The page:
The world of yowhatsshakin

 
 

Ever since its introduction in 1981, the L-2000 remained the mainstay in the G&L low-ender catalog. Strangely enough, they never released a 5-string version of this model while Leo was still alive, even though the 5-string L-5000 with a single Z-coil pickup got to market in late-1988. The release of the L-2500 had to wait until 1996, 5 years after Leo passed away. The one in my collection has several upgrades. First the presence of a gorgeous quilted maple Honey finished top on American Tilia (basswood) back. Second, the hard-rock maple neck, joined to the body by virtue of 6 bolts, has a ebony fingerboard. Third, the headstock is painted black and has 5 custom G&L ultra-light machines with tapered posts in a 3-2 lay-out. The electronics consists of 2 of the aforementioned MFD humbuckers with volume control and Tri-Tone active/passive controls, including mini toggle switches for pickup selection, series vs. parallel, and preamp off/on/on with high-end EQ boost. For more information on these incredibly versatile electronics, pay a visit to the G&L website and the webpage for this model:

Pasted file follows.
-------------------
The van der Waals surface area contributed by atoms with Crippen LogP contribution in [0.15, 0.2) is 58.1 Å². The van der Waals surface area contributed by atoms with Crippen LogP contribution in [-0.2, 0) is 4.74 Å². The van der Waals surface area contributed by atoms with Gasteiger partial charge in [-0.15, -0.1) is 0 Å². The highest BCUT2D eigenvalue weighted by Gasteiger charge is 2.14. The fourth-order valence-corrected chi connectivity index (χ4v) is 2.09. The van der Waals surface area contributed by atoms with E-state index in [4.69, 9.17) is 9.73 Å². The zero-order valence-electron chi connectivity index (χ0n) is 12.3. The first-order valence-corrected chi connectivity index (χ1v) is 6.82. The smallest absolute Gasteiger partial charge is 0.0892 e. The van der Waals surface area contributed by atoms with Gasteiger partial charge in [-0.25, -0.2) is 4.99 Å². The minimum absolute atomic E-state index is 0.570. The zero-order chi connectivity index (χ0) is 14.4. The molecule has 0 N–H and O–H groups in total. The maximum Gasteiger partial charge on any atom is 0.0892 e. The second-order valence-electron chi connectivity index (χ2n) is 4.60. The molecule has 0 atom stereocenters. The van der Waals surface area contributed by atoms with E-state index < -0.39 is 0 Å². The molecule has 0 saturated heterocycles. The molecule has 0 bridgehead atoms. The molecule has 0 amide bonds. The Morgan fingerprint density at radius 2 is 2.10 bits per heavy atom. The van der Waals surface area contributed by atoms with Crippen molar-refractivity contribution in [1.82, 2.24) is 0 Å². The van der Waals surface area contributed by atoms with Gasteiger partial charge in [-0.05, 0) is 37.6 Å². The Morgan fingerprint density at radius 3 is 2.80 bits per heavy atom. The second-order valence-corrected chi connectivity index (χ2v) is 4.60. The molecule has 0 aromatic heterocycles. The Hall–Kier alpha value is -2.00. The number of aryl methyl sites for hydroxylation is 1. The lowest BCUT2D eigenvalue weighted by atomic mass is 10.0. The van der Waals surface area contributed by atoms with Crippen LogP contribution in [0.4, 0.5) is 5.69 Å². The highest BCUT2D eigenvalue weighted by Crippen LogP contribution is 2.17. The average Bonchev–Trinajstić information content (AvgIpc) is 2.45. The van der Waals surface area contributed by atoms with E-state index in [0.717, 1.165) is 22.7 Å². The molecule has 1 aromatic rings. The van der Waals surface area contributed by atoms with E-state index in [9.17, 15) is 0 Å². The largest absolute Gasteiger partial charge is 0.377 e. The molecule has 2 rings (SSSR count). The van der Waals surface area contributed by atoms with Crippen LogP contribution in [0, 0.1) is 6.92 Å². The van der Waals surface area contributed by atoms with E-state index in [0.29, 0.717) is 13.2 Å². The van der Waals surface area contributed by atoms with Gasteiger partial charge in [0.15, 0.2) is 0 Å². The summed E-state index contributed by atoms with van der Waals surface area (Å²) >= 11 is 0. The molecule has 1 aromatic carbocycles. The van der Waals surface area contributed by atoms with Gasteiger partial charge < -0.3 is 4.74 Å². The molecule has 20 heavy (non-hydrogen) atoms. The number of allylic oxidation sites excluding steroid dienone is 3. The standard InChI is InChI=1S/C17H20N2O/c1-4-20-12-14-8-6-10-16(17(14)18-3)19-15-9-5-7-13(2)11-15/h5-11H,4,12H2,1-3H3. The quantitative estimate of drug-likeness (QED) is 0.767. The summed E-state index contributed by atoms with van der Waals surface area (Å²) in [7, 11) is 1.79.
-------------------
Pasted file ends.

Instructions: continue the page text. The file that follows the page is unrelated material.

http://www.glguitars.com/instruments/USA/basses/L2500/index.asp.

 

G&L L-2500

The story behind this bass

Year:                  2003

Serial number:    CLF29987

Neck date:         none, marked ‘2500’, ‘(EB)’, ‘NTD’, ‘BLK HD’

Body date:         NOV(?) 05 2003

Strings:              D’Addario EXL170-5SL Nickel Wound 5-string Light Super Long Scale (45-130)

When I was a teenager I played guitar in a band. But while that band never left the attic of my parent’s house, I did gig every 2 weeks playing bass in a choir band. When later on I played in a recording-only trio of 2 guitar players and a drummer, I also took care of the bass parts. The bass I used in that band had a no-brand name but I remember it to be heavy (good wood) and having a great sound (good construction). Its owner, our singer, put it up for sale but the drummer picked it up before I could. Alas. After having purchased many guitars, I deemed it necessary to balance out the collection with a mandolin and a bass. I wavered on making it fretless, but then it still would have been with ghost lines. But for ease and familiarity I went with the fretted version. And the fretless part (without the ghost lines) has been taken care of by the L-1000F w/ebony board. I do not have a dedicated bass amp but, and this is the only plug you’ll find on these pages, you can read about the nifty HA-1A on my practice amp page.